March 24, 1876 “Joseph came to me this morning from where [he] stayed and informed me that the Director, Mr. Snyder, had refused the house when he found out that we were Saints. I called to see him and found the Spirit of the Devil rampant. Joseph went North to see the other Director, I went South to secure school houses and got three to speak in. Was well treated. Stayed all night with George Miller.”          

March 24 [25], 1867, Rossville, Illinois. “Came over to Mr. Gates in the morning. Joseph went to town to get our mail. Rained hard all day. Could not hold over meeting on account of the storm. Was sheltered all day at the house of Mr. Jno. Bivens, a Methodist, who treated me kindly and asked me many questions.

March 28, 1876 – Rossville, Illinois. “Woke up this morning and found a terrible storm raging which continued without intermission for the entire day. Walked from Mr. Rop’s to Mr. George Miller’s facing one of the worst storms I ever faced, over the worst roads imaginable. Could not hold meeting owing to the storm. Stayed all night at Mr. Miller’s conversed with the folks until tolerable late in regard to Utah. Cannot think but that God helps us by day and by night…

To be continued.
John Hamilton Morgan Journal, Special Collections, Marriott Library, University of Utah, Salt Lake City, Utah.

Monday, April 15, 2013

Bessie Morgan Rex. August 1937 letter to her son Harold.

On Bear Lake about 1923. Morgan Cousins named left to right below.

This letter wasn't dated, but appears to fit here. It follows the previously posted letter from Bessie Morgan and P. H. Rex to their son Harold who was serving a mission in Brazil in August 1937.

Unknown date
My dear boy,

I have been neglecting you sadly. It seems there is so much to do & I am so slow. I put things off so, especially letter writing. We haven’t had a letter for over two weeks from you. Don’t you know that makes me worry about you.

It is so nice to have Winnie home. Wish I could keep her here, but of course that is out of the question.

We have been canning vegetables. Next year I’ll can some for you, wont I. Peas, beans, leeks, greens etc. We have been having beautiful weather for haying

 Did we tell you about Blaine Marshall. He had a nervous breakdown. I am afraid his mind is affected. They should never have sent him.

Uncle Jack & Gail [Clayton] were here last Sat & Sunday, & we had a very nice time.

Morgan sent for his gas motor, & is all up in the air about it.

We had those pictures you sent to Clara here. I am so slighted . To think you couldn’t send me a nice picture like the one standing by your bike. I nearly wore them out.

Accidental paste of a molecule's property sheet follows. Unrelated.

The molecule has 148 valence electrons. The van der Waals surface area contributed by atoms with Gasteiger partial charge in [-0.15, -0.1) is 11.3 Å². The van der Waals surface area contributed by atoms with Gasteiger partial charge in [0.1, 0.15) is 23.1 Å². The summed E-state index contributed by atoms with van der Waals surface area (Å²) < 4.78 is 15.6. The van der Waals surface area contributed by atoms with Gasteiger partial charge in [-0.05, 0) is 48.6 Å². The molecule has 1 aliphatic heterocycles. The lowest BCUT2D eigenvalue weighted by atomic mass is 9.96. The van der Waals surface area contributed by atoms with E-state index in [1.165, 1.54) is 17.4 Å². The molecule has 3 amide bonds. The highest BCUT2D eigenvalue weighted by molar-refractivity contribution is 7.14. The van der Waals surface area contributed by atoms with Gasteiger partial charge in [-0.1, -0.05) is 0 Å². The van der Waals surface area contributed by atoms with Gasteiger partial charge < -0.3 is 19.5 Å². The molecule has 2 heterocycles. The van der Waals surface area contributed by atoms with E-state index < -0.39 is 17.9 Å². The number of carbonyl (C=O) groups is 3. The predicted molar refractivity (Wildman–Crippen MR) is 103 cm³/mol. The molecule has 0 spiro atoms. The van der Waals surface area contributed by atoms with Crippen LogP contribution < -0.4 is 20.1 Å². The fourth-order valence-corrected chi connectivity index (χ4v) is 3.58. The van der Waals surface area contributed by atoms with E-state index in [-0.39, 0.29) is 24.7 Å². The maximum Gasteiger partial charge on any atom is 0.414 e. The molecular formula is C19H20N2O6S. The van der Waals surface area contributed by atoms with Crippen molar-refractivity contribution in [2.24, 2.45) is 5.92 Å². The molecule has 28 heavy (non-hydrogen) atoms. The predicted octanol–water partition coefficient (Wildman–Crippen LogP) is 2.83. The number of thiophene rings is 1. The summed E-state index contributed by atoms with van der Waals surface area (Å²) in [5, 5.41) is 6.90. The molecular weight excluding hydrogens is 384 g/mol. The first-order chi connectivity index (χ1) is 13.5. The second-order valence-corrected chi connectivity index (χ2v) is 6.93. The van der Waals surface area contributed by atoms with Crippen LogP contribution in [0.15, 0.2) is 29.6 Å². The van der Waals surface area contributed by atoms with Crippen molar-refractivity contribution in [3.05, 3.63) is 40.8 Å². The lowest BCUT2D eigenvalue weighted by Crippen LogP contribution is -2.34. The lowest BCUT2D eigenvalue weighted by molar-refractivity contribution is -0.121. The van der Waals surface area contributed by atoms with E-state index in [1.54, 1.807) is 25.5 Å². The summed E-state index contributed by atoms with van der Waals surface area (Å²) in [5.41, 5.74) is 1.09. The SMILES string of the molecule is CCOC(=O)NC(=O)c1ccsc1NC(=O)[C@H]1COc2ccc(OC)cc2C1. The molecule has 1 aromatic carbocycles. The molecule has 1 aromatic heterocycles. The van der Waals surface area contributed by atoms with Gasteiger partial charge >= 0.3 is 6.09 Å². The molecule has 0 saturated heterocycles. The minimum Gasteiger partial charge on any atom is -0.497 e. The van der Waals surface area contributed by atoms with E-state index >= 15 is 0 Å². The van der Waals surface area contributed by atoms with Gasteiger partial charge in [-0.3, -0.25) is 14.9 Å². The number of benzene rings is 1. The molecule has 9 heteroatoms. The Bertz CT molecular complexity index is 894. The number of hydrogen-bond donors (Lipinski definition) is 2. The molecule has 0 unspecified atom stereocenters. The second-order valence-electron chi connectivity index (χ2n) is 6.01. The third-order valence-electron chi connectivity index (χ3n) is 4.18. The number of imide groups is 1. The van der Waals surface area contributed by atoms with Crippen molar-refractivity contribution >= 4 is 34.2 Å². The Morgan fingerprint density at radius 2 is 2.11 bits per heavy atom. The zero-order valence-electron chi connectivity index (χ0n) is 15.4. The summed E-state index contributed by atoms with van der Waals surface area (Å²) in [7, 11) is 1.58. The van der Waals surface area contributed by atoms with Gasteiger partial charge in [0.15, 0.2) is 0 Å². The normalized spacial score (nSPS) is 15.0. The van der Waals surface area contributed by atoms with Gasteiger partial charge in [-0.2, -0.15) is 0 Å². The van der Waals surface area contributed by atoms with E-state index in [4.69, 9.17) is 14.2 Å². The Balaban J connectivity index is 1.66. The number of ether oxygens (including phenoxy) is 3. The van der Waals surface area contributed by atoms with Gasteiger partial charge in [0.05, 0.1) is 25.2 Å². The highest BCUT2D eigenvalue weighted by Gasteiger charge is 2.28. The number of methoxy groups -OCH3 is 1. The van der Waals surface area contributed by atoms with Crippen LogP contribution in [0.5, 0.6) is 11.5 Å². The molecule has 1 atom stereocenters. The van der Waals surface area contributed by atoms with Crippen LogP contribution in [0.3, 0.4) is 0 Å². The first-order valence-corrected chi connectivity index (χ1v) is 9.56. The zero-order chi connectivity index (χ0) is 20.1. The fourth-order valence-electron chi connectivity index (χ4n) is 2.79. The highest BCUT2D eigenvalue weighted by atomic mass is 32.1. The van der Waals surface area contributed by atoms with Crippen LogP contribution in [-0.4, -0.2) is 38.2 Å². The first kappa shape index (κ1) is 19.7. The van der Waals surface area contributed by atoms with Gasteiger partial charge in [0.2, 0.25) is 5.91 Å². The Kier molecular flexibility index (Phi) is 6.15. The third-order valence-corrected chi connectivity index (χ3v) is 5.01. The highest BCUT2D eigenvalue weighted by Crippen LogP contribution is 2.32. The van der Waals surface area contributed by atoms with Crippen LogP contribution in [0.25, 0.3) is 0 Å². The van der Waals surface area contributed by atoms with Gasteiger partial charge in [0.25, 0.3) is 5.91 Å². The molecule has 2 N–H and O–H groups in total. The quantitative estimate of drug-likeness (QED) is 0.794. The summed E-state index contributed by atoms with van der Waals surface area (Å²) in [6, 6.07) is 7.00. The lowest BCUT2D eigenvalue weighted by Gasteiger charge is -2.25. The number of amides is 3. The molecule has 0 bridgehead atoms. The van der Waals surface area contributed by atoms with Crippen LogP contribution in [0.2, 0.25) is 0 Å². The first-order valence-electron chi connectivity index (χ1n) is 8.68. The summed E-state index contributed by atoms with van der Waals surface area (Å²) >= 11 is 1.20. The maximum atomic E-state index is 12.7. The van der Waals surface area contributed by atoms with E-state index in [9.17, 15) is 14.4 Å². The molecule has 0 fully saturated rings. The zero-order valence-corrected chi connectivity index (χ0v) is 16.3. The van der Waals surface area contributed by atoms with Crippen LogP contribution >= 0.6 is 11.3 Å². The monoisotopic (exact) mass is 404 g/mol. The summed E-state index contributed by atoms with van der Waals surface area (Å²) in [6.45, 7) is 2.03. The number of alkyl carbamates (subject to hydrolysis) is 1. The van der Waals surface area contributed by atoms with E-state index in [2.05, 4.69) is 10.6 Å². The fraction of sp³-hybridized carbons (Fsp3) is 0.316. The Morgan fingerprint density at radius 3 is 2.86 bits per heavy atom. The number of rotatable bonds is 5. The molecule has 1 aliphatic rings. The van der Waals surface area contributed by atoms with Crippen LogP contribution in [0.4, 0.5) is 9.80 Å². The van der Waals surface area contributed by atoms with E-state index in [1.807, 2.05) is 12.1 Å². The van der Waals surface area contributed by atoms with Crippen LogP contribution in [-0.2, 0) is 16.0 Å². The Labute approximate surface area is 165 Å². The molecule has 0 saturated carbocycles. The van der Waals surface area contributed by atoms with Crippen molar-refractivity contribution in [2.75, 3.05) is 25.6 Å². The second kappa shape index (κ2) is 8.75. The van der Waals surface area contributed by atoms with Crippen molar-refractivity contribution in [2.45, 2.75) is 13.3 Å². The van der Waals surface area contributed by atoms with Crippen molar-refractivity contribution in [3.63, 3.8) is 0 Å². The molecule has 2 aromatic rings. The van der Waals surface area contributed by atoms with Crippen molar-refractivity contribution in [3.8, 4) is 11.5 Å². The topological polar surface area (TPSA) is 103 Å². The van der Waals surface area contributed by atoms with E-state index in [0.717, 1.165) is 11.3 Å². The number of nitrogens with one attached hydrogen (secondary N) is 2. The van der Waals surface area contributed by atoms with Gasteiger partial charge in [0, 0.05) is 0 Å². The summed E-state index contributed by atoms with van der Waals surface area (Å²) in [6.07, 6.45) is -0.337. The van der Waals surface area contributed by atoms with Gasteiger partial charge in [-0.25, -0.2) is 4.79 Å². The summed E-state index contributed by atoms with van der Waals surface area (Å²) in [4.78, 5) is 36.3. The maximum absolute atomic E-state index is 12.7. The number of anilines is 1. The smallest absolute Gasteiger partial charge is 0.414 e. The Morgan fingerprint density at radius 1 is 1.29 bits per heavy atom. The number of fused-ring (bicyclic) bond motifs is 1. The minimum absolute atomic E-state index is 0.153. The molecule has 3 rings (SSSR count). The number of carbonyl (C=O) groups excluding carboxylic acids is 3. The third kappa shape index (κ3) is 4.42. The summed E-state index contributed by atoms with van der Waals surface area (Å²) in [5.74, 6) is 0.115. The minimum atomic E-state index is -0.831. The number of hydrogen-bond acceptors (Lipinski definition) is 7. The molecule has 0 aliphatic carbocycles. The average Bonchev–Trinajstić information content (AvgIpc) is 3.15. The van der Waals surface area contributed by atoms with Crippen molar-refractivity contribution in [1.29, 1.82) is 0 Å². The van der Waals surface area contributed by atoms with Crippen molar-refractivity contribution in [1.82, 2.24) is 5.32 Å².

It isn’t much use to tell you how pretty my flowers are. Useless, when one is living in such beautiful surrounds as you are.

Aunt Gail is trying to get Jack on a mission. Maybe an inspirational letter from you might help. She would be tickled to death.

Well it is getting near mail time. Flora will take this down. She looks so funny, lost her front teeth. She is surely growing up.

I shall surely do better next time, dearie, or try to.

Helen does so much planning about getting married. I’m thinking you wouldn’t have put it off so long.

Well, here is Flora, so I must close.

Love & kisses & hoping we get a nice long letter next week.

Helen is laughing at my stationery.

Lovingly, Mother.

Wednesday, April 10, 2013

St. Augustine, Florida lighthouse. John Hamilton Morgan and descendants. 1885 and 2013.

 Orange Tree in my daughter's backyard, Jacksonville, Florida, March 2013.

John Hamilton Morgan’s 1885 trip to Jacksonville and St. Augustine, Florida is posted on my blog here.

Historic 1893 picture of Jacksonville, Florida from Wikipedia.

Spring Break this year found me with family in Florida driving to St. Augustine. There we drove across the inner coastal waterways and the Matanzas River atop the Bridge of Lions. At Anastasia Island we climbed 140 feet above the city to the top of the Historic St. Augustine Lighthouse. When John Morgan first climbed to its top in 1885 it was fairly new, having been built in the 1870s. The present restored lighthouse, 1876 keeper’s house, gardens, and a play area, make it a pleasant site.

After I returned home and again read through Great Grandfather Morgan’s account of his January-February 1885 trip to Jacksonville and St. Augustine, Florida, I was amazed at how similar our trips were. I was accompanied by six other family members, including a six-year-old who couldn't bear to climb clear to the top because of the SPACE between each step. John Morgan was accompanied to the lighthouse with his brother-in-law Nicholas Harmon Groesbeck, and friend Henry Dinwoody from Utah.